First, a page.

Designers of digital cameras are apt to be gadget nerds, which could be why maximising precision appears to rank higher than other conceivable improvements in successive generations of these products. It was heartening to see a techie suggest why this has gone too far. Kim’s post also observed:

Here’s the thing: good art is often un-sharp.

Consider the impressionists. They didn’t seek to make picture-perfect images of reality. Rather, they used dreamy and imperfect brush-strokes to evoke a mood; to evoke a feeling.

They realized that the importance of a picture or an image wasn’t whether it reflected reality or not. The more important thing: whether it reflected their personal mood, or view of the world.

We once saw a parallel to what the Impressionists achieved in a headline somewhere that encapsulated it as outing the inside of an artist.

Kim’s post concluded:

Avoid gear review sites, sharpness tests, and all those nerdy places. Be satisfied with the gear you (already have), and remember what photography is all about: making meaning in your life; not making photos.

Well said. But did he foresee the sour reaction to his advice in Peta Pixel’s comments section — and a 21st-century equivalent of tarring-and-feathering? One reply read:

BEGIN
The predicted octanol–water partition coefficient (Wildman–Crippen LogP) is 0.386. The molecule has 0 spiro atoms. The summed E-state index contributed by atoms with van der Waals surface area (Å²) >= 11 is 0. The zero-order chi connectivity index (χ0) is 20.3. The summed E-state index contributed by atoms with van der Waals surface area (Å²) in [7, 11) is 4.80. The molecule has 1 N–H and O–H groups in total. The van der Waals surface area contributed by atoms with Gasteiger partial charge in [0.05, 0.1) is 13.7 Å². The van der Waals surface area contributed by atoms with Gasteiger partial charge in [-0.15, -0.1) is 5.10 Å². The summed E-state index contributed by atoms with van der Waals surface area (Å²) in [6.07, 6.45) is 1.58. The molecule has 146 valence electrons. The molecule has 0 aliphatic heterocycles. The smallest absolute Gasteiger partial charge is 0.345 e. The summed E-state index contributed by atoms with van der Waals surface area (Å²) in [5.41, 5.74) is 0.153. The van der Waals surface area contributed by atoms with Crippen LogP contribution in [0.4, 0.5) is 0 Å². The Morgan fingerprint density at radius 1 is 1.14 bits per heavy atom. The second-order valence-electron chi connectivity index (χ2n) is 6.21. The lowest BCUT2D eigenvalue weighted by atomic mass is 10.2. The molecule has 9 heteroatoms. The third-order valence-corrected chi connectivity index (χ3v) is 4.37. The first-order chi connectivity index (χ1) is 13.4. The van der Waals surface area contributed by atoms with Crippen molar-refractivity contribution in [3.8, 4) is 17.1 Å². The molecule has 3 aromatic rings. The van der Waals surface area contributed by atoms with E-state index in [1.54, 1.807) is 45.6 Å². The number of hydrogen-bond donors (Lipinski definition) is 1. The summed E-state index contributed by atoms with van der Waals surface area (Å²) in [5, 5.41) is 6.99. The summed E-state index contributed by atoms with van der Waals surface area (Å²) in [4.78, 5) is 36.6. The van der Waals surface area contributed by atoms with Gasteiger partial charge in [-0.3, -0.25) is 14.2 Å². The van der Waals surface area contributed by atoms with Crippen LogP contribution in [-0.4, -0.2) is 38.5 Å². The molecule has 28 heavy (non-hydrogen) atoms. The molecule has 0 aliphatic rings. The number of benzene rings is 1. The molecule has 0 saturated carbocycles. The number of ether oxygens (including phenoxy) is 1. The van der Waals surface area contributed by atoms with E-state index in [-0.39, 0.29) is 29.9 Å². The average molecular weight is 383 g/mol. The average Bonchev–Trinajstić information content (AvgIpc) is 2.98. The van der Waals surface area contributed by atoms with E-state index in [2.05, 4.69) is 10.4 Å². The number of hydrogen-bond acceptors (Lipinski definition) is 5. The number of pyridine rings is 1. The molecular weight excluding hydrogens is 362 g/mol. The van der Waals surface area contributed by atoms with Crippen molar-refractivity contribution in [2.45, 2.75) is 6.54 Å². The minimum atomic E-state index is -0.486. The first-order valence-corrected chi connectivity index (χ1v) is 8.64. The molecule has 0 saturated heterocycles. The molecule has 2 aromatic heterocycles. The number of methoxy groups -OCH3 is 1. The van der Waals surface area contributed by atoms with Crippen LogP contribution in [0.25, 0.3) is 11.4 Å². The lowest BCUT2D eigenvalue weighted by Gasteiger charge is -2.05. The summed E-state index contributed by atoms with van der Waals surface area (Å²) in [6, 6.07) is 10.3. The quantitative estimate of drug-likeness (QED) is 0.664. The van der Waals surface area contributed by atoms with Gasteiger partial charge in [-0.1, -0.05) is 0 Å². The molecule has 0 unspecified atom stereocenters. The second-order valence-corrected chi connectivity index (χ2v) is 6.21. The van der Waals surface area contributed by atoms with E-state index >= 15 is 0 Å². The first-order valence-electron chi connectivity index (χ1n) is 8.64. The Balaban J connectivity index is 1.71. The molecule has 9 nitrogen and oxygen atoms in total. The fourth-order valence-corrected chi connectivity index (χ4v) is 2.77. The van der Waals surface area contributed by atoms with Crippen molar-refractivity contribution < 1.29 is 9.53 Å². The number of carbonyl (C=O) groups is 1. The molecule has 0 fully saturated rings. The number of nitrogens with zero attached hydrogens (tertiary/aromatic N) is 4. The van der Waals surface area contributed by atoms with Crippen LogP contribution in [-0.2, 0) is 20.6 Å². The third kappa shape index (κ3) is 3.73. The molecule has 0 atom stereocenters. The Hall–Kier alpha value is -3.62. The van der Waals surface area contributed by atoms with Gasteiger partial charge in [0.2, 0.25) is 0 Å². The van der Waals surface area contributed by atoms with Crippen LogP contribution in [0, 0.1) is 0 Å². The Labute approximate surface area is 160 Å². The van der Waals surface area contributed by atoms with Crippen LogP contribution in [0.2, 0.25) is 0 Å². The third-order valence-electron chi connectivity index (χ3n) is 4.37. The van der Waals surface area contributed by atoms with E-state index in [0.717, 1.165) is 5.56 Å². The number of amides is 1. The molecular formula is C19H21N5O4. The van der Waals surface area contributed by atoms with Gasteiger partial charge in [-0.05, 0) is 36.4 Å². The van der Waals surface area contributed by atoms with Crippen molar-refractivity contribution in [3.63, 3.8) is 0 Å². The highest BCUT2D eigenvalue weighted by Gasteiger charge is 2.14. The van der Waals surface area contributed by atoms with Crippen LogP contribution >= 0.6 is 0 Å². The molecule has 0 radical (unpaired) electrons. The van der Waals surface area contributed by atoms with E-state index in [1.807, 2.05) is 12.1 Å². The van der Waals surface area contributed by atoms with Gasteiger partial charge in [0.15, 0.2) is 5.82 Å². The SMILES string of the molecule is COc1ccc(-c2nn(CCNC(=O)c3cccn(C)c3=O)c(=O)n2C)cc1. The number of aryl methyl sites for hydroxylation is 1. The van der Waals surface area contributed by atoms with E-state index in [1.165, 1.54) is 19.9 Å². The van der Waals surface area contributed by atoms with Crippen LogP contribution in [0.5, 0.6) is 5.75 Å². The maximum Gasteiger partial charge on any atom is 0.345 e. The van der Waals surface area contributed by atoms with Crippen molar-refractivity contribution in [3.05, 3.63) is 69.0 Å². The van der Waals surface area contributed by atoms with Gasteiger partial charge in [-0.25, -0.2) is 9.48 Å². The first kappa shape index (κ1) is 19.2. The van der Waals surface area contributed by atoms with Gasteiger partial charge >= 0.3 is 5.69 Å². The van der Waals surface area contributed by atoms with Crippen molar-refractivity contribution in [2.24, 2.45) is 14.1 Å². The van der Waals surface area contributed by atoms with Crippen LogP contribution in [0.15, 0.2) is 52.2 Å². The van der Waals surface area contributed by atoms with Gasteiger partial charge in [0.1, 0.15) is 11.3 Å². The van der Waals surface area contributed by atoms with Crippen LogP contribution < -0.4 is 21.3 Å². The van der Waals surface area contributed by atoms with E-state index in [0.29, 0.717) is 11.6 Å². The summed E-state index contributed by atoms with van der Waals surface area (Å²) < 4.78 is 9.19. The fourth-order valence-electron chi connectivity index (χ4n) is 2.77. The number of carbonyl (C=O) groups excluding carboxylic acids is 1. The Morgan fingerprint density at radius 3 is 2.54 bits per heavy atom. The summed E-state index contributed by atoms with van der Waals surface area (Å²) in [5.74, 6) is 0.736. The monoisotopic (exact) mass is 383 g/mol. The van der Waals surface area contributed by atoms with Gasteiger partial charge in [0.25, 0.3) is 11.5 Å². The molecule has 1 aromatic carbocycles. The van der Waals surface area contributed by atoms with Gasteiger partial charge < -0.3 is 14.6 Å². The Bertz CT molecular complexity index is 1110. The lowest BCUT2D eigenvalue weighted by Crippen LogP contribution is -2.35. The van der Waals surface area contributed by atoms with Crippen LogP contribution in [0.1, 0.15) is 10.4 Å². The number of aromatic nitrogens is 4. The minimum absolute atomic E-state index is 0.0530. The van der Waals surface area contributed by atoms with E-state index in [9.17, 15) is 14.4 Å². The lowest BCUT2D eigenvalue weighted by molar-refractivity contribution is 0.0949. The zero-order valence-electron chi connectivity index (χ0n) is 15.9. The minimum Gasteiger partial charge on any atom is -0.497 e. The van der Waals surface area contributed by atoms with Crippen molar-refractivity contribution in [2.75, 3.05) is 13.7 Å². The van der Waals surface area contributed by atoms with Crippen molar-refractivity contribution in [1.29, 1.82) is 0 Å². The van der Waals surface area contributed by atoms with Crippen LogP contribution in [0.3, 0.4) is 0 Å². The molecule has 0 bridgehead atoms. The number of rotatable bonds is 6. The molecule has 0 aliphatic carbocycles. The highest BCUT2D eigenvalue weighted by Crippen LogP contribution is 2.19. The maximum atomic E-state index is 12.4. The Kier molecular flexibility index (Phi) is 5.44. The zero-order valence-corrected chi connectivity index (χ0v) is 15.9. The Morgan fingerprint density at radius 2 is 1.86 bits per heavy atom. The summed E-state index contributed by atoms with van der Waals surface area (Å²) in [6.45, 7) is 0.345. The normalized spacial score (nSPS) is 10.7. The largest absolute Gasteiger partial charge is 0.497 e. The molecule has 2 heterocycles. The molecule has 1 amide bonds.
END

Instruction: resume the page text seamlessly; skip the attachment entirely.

Kim may have his own obsessions (demons), but that does not mean everyone else shares them. He seems to trying to convince himself why he should change his mindset by projecting it onto us.

The obsessive discussion of sharpness can be as seductive for outsiders as a conversation between cement mixer-truck mechanics. For instance, this snippet from one commenter (who must have had Spellcheck turned off) — someone partially supporting Kim:

I prefer to have a slightly unsharp lens (comparitively) but one that works nearly as well in the corners as the centre. This is why, for much of my landscape photography with a digital camera, I prefer to use f/16 rather than the ‘sharpest’ aperture which is supposedly f/4 or f/5.6. That’s because at f/16 most abberations are subdued and I can sharpen back to get enough acuity. It’s also why I shoot large format where the corner sharpness is almost identical to the center sharpness for nearly all size prints. (OK, not true for some tele lenses and cheaper ultra wide large format lenses but for most semi-symmetric lenses it’s a given)

It is time to ask, are we going backwards?

Thirty-two years ago, John Russell, the English art critic of The New York Times, wrote about the Impressionists’ rebellion — which, he explained, was not just about refusing to submit to the dead hand of convention in classical painting, but tossing out what would now be called the marketing or business model that shaped the economic lives of professional painters in late 19th-century Paris (described in detail here). Some might recognise a parallel to the most successful indie writers rejecting traditional publishers in our day.